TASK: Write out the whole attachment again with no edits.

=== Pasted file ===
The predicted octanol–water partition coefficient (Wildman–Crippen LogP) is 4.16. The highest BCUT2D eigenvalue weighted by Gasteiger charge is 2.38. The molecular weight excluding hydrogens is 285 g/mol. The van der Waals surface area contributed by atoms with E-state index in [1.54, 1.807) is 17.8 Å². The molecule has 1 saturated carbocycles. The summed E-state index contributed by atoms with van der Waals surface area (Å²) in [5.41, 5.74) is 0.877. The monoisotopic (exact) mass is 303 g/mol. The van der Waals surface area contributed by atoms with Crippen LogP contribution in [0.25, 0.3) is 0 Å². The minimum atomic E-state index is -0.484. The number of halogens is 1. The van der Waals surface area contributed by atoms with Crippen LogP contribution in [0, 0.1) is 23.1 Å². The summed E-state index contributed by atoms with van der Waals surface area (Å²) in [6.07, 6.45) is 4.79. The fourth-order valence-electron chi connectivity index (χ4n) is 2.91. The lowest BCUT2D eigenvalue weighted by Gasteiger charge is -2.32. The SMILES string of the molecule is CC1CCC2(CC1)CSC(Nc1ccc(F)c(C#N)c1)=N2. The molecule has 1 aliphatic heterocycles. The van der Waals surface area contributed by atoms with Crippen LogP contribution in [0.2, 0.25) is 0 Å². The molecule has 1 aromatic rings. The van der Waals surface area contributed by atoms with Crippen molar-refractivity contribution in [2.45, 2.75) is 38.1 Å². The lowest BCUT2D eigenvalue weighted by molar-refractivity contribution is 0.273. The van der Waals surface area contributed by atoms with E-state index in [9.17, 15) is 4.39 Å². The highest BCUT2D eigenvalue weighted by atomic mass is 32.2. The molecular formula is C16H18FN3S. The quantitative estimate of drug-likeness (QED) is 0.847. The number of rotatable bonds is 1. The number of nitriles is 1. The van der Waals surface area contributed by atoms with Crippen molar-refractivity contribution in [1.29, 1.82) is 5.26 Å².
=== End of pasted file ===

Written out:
The predicted octanol–water partition coefficient (Wildman–Crippen LogP) is 4.16. The highest BCUT2D eigenvalue weighted by Gasteiger charge is 2.38. The molecular weight excluding hydrogens is 285 g/mol. The van der Waals surface area contributed by atoms with E-state index in [1.54, 1.807) is 17.8 Å². The molecule has 1 saturated carbocycles. The summed E-state index contributed by atoms with van der Waals surface area (Å²) in [5.41, 5.74) is 0.877. The monoisotopic (exact) mass is 303 g/mol. The van der Waals surface area contributed by atoms with Crippen LogP contribution in [0.25, 0.3) is 0 Å². The minimum atomic E-state index is -0.484. The number of halogens is 1. The van der Waals surface area contributed by atoms with Crippen LogP contribution in [0, 0.1) is 23.1 Å². The summed E-state index contributed by atoms with van der Waals surface area (Å²) in [6.07, 6.45) is 4.79. The fourth-order valence-electron chi connectivity index (χ4n) is 2.91. The lowest BCUT2D eigenvalue weighted by Gasteiger charge is -2.32. The SMILES string of the molecule is CC1CCC2(CC1)CSC(Nc1ccc(F)c(C#N)c1)=N2. The molecule has 1 aliphatic heterocycles. The van der Waals surface area contributed by atoms with Crippen LogP contribution in [0.2, 0.25) is 0 Å². The molecule has 1 aromatic rings. The van der Waals surface area contributed by atoms with Crippen molar-refractivity contribution in [2.45, 2.75) is 38.1 Å². The lowest BCUT2D eigenvalue weighted by molar-refractivity contribution is 0.273. The van der Waals surface area contributed by atoms with E-state index in [9.17, 15) is 4.39 Å². The highest BCUT2D eigenvalue weighted by atomic mass is 32.2. The molecular formula is C16H18FN3S. The quantitative estimate of drug-likeness (QED) is 0.847. The number of rotatable bonds is 1. The number of nitriles is 1. The van der Waals surface area contributed by atoms with Crippen molar-refractivity contribution in [1.29, 1.82) is 5.26 Å².